Tanya Robinson remembers going on a field trip with her son’s class when he was 7 years old.
Robinson said the teacher called out three students in the classroom who stood up, looking like they were about to cry, and were sent to another teacher’s classroom. They did not go on the field trip.
Robinson later asked the teacher why the three students were not allowed to go on the trip. The teacher said, “They didn’t have any money.”
Robinson felt bad that the three students had been called out in front of the entire class. Ever since she was a little girl she has always wanted to be a teacher – and she feels it is never right to “hurt a child’s spirit.”
“I always wanted to be a teacher and be an adult who made little kids feel good,” she said.
This year Robinson is up for reelection in Dorchester District Two’s school board election. She currently serves as secretary and legislative chairman for the board, and was elected to the board four years ago.
This is her second time running – and probably her last, she said.
“I wanted to accomplish certain things and I think it’s important to have a mixture of new and seasoned folks,” she said. “I was grateful there were seasoned folks when I was new because they brought a lot of help to me and a lot of experience.”
Robinson and her husband of 39 years, Kent, are two of the founders of Tidelands Bank, based in Mt. Pleasant. Robinson is one of the seven directors for the bank.
Prior to Tidelands, Robinson taught in Berkeley County for a year before she had children. She then became active in Parent Teacher Associations (PTAs) and has been a PTA president under seven principals. She also taught 4-year-old kindergarten at Bethany United Methodist Church for 20 years.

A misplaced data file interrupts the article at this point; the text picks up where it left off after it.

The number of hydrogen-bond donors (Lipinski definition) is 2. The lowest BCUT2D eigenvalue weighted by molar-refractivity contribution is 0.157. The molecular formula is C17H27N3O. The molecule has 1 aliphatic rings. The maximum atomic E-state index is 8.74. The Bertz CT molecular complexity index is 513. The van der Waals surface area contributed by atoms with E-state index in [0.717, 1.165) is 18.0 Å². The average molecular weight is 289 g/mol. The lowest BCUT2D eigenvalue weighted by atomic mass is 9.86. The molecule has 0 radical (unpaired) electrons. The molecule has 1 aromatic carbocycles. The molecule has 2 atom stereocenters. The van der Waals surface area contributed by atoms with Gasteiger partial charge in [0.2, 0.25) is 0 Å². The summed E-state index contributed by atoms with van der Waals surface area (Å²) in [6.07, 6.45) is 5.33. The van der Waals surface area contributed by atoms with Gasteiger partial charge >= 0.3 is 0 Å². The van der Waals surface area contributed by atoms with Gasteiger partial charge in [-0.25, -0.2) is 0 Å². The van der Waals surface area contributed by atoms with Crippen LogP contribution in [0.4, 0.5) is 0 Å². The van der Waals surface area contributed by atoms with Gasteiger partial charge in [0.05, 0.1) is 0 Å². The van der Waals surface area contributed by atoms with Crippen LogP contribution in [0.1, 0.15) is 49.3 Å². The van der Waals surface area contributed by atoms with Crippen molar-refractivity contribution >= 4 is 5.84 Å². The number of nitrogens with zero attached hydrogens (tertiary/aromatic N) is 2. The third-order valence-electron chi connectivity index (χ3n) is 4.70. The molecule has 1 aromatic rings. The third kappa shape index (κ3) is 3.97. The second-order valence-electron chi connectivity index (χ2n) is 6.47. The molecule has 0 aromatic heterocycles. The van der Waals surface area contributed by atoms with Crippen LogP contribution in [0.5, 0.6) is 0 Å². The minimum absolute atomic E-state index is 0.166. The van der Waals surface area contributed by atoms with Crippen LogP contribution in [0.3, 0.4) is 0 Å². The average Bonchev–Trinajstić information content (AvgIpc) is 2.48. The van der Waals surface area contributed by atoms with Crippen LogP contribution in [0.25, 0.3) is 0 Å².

Robinson became the district’s PTA president 12 years ago and is now the president-elect for South Carolina’s PTA. She also serves on DD2’s finance and budget committees.
Since joining DD2’s school board, Robinson says she is a voice representing the parents at the table. “Parents have got to be included in the decision-making and I think I’ve brought that to the forefront,” she said.
This summer DD2 held an education series for parents to learn what their children are going to be learning in class this year. Robinson said she asked to have an education series, and that the sessions have been “a blessing” to the parents.
“Parents have to know what’s going in their children’s lives if they’re going to be proactive in helping their education,” she said. “If they don’t understand all these new standards, how can we be held accountable in helping their most priceless commodity?”
If she gets re-elected, Robinson would like to keep trying to involve parents more, and keep working with legislation in the community.
Robinson would also like to see the three new elementary schools once they are built.
“It would be a sense of great accomplishment to have that,” she said. “We’ve had bumps in the road, but you can’t build a back porch without having a few bumps. We’re building three edifices.”
Robinson and her husband have four children and 11 grandchildren. They have also had seven foster children live with them.
Robinson said DD2 is in a great community.
“We’re the best of the best,” she said, “and it’s an honor to represent the best of the best.”
With the three new schools being built, Robinson feels she should remain on the board in order to contribute to that mixture of new and seasoned members.
“I know I will be conscientious and try to do a good job,” she said.